Well the first question I ask is, “Do you smoke?” (Laughter). It’s a whole range of things, certainly. Certainly their experience, their ability to work with people, their outlook, their energy, their capacity to work, their capacity to work with people, their love for the church. I don’t want people who see this simply as a job. I’m looking for people who have a sense of mission, that they really want to do this because they love the church and they want to further Christ’s mission.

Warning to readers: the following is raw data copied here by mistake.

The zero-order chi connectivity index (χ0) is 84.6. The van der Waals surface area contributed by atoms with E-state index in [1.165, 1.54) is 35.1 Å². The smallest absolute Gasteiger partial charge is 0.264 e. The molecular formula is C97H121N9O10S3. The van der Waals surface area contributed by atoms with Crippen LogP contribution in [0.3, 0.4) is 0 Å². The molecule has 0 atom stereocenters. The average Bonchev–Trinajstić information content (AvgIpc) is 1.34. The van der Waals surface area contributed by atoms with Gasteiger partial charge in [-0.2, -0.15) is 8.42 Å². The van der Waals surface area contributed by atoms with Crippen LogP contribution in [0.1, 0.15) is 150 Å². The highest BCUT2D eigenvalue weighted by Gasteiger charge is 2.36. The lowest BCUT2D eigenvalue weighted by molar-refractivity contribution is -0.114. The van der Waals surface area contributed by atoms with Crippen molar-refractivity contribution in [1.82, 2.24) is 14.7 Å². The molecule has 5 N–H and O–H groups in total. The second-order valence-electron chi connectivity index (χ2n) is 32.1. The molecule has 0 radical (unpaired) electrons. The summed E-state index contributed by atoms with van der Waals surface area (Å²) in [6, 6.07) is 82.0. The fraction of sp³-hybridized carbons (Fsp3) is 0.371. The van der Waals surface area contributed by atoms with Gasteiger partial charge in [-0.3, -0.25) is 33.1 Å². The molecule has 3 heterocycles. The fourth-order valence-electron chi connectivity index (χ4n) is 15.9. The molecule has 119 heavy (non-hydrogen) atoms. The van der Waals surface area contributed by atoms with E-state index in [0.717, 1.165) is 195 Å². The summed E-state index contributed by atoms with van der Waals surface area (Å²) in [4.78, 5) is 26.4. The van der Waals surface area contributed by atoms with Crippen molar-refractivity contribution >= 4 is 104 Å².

Notwithstanding the inherent conflict of interest of having Ann Carter, CEO of the PR vendor paid by the archdiocese on the search committee, and notwithstanding the fact that Ms. Carter was a Board member at Abington Bank when Jim McDonough was CEO of the bank and Ms. Carter made more than $400K in profit from her Abington Bank stock, and notwithstanding the “coincidence” that McDonough just so happened to have been chosen from among all other candidates, it is not clear to BCI and a lot of other people whether the current Chancellor even fits the bill of doing this job for the reason given by the Cardinal in the last sentence above. Beyond the deception, corruption, ethical breaches, propagation of excessive six-figure salaries, sham searches, brain-drain, and conflicts of interest we have documented (which, coincidentally, have occurred over much of the past 5 years), objectively, McDonough is also a multi-millionaire who “didn’t need the job” or money, working for a church in desperate financial condition where every dollar matters. So, if he really wanted to further Christ’s mission, why has he insisted on collecting $1.25M in salary over the past 5 years that could have better been used to advance the mission of the Church?